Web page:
Thanks to attention-deficit/hyperactivity disorder (ADHD), I'm easily distracted. This is especially difficult when I spend time on YouTube binges or scrolling through social media apps, even though I'd earmarked that time for working.
I don't often plan these blog posts ahead of time. Normally, I just sit down a couple of hours before posting, open Docs, and have a think about what aspect of attention-deficit/hyperactivity disorder (ADHD) I'm going to write about that day.
Technology is no doubt distracting. Our phones are constantly buzzing with notifications, and apps are vying for our attention so they can increase their revenue from advertisers. Shows are increasingly binge-worthy, video games have evolved to the graphical fidelity of live-action films, and the endless sea of content gets larger and larger each day. For people with attention-deficit/hyperactivity disorder (ADHD), who already struggle to focus, the engrossing pull of technology is all the stronger. 
Throughout my life, I've never felt like I could simply enjoy a moment. Each one felt rushed and incomplete. A new episode of a TV show? I'd watch it while I did my homework. I'd play video games while I listened to a podcast. I'd scramble to write something at the last moment, just before a deadline.
Beyond the scope of a checking account, money and I have never been on speaking terms. I suspect attention-deficit/hyperactivity disorder (ADHD) is making me bad with money. When others speak of investing, 401(k)s, or, frankly, even savings, I feel the desperate desire for a Rosetta Stone to help me translate. I took four years of French in high school, and I can still remember "Le chien est sur la route!"  in case there's ever a dog in the road, and I need to alert somebody, but Finance might as well be Ancient Sumerian as far as my comprehension is concerned.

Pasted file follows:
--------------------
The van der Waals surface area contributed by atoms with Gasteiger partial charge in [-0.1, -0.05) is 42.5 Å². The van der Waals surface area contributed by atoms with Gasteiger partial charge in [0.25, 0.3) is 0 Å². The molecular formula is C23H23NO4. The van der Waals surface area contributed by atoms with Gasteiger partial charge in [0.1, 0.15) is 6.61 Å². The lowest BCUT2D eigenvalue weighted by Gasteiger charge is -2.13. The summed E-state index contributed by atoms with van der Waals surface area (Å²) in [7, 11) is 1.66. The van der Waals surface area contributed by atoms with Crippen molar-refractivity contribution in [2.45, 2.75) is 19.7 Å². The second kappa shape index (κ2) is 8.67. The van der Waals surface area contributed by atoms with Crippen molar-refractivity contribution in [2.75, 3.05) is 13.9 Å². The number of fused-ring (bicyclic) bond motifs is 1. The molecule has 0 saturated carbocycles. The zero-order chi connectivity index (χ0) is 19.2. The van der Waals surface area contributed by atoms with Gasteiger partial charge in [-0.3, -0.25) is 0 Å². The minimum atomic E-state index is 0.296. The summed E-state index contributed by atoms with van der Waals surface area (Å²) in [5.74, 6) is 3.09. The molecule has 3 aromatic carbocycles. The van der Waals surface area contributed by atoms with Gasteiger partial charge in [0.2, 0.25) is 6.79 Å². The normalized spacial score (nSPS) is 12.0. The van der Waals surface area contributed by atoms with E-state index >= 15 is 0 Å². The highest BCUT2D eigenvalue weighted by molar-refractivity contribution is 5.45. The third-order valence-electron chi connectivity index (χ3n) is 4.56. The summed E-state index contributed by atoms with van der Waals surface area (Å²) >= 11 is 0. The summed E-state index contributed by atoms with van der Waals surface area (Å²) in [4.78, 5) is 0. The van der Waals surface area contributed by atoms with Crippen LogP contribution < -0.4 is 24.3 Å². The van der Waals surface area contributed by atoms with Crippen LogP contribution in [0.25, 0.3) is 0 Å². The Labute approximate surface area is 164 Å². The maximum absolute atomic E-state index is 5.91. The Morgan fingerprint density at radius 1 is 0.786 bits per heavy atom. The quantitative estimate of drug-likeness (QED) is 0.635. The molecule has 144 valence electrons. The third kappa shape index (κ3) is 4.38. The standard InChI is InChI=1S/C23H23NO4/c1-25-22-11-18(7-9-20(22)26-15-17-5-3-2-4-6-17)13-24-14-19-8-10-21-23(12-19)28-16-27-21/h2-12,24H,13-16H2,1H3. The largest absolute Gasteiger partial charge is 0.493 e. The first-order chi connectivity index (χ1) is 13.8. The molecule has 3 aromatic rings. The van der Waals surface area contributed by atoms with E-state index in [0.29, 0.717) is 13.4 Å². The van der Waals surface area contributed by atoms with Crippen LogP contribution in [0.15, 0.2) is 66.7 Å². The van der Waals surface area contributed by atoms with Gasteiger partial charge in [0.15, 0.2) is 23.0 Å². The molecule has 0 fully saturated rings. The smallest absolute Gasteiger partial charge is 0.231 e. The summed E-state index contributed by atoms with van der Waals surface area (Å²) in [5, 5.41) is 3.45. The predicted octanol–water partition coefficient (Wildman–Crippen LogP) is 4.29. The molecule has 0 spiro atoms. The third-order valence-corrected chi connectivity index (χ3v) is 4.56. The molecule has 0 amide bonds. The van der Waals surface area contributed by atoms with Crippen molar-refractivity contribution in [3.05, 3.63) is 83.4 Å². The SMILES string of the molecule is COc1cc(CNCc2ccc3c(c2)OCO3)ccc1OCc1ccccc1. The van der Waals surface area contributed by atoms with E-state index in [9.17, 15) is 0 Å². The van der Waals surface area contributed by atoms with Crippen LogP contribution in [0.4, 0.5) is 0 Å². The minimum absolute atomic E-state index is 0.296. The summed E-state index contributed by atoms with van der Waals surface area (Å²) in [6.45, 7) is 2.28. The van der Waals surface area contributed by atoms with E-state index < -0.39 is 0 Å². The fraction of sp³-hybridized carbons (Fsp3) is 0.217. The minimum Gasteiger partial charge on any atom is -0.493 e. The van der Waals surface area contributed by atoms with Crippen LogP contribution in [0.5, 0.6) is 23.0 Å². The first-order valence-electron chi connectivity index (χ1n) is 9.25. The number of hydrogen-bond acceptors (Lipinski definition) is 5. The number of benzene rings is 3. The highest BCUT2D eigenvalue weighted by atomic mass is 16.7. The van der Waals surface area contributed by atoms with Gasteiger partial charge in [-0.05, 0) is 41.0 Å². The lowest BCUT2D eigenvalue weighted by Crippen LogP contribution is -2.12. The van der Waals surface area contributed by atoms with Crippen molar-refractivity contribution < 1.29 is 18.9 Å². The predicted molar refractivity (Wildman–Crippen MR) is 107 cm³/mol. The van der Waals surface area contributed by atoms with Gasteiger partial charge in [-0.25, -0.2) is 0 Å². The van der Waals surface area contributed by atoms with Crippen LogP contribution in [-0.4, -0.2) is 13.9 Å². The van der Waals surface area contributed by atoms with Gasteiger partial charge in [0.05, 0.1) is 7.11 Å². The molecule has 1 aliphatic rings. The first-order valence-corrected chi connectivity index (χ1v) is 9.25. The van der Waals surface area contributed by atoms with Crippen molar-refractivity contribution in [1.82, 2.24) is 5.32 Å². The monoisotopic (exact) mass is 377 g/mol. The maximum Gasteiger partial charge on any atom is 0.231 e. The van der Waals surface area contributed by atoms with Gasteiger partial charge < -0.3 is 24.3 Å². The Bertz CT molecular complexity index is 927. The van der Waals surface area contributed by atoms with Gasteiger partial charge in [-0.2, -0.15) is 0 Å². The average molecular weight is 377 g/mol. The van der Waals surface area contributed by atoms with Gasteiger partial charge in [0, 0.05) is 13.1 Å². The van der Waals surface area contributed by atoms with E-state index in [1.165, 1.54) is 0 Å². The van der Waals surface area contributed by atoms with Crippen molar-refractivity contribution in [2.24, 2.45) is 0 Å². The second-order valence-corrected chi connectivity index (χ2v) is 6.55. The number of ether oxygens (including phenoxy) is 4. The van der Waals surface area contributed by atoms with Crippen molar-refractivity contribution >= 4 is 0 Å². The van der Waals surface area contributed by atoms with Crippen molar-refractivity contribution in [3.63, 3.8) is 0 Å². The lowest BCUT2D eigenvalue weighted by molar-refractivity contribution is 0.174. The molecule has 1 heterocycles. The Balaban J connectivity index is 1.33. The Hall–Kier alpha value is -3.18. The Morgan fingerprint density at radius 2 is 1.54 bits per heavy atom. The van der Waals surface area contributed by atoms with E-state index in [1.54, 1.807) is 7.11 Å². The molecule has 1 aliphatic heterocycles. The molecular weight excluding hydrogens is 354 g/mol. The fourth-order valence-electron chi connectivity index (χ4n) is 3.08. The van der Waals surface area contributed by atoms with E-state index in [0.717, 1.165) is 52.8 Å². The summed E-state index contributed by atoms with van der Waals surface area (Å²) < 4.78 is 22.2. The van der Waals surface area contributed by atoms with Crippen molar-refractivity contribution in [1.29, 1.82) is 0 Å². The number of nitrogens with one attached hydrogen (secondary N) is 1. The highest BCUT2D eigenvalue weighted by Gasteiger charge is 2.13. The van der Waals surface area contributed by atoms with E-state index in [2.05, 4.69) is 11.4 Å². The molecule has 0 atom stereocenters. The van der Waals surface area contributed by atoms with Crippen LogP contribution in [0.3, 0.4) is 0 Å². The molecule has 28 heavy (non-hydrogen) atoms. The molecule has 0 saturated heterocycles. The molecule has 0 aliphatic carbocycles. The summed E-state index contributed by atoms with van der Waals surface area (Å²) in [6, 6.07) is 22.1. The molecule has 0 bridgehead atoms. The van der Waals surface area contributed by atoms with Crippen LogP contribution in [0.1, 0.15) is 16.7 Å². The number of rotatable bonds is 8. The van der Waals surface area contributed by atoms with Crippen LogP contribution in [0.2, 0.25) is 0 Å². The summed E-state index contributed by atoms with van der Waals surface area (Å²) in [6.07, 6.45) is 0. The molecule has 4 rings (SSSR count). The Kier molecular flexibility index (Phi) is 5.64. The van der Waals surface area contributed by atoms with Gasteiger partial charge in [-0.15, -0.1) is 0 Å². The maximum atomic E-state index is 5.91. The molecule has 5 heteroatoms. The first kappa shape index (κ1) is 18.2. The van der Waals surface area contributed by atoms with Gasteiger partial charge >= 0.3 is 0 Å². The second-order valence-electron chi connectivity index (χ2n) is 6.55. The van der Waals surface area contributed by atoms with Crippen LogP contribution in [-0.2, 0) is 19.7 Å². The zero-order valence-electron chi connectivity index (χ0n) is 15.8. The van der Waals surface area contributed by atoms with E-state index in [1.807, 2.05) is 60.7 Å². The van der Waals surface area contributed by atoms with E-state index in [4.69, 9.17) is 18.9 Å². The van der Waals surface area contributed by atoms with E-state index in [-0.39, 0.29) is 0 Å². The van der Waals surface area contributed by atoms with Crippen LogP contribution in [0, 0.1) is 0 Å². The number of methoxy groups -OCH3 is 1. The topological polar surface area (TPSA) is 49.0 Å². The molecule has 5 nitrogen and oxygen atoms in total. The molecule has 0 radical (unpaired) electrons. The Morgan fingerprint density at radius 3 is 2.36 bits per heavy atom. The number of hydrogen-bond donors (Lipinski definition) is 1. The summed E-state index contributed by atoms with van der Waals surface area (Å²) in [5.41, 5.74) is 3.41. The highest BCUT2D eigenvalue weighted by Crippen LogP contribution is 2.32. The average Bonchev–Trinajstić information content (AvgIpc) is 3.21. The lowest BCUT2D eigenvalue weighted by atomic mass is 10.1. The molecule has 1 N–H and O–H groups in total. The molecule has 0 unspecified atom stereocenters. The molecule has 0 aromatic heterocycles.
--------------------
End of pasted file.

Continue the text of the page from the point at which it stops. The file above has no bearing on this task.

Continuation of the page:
Living alone has either been the best thing for me or the worst, and it fluctuates often. As an adult living with attention-deficit/hyperactivity disorder (ADHD), it's easy to stray from the task at hand or spend a whole day doing nothing, which is why I strive to make my apartment ADHD-friendly.
I'm a person on the Internet, which means large corporations like Google and Facebook have likely collected enough data on me to recreate me as a Metaverse AI. The benefit of this is that my social media feeds are finely tuned to align with my interests, and Instagram recommends me products that I can't afford but definitely want. That said, I sometimes worry that the algorithms know me too well, especially when TikTok started showing me video after video of people discussing their attention-deficit/hyperactivity disorder (ADHD).
Numerous studies, articles, and opinionated online users have claimed that the United States overdiagnoses attention-deficit/hyperactivity disorder (ADHD), leading to an over-reliance on stimulant  ADHD medications like amphetamine and dextroamphetamine (Adderall) and methylphenidate hydrochloride (Ritalin) As someone diagnosed with ADHD as an adult, I often think about how different my work ethic might have been if I'd been diagnosed and prescribed ADHD medication at, say, 15 or even 18 instead of 24. I can say without a doubt that my medications help me stay productive and focused, and I wish I'd had that same capability back when I was a student. 
Thanks to my attention-deficit/hyperactivity disorder (ADHD), I often started exercise routines, hobbies, and projects before abandoning them shortly afterward. I used to rue missed opportunities to achieve proficiency in different disciplines, so I vowed to pick a hobby and stay the course. I picked exercise three years ago, and three years later, I'm happy to report I've stayed the course.
Almost every day, I tell myself I'm going to start work at 9:00 a.m. and be productive. Almost every day, I'm disappointed with myself. In my head, I'm a person with a million ideas, a million goals, and a million ways of making things happen. In practice, I'm easily distracted by, well, basically everything. It's frustrating. I want to push myself. I want to do amazing things, but I regularly find myself lying on the couch watching YouTube videos and barely paying attention. I struggle to be motivated.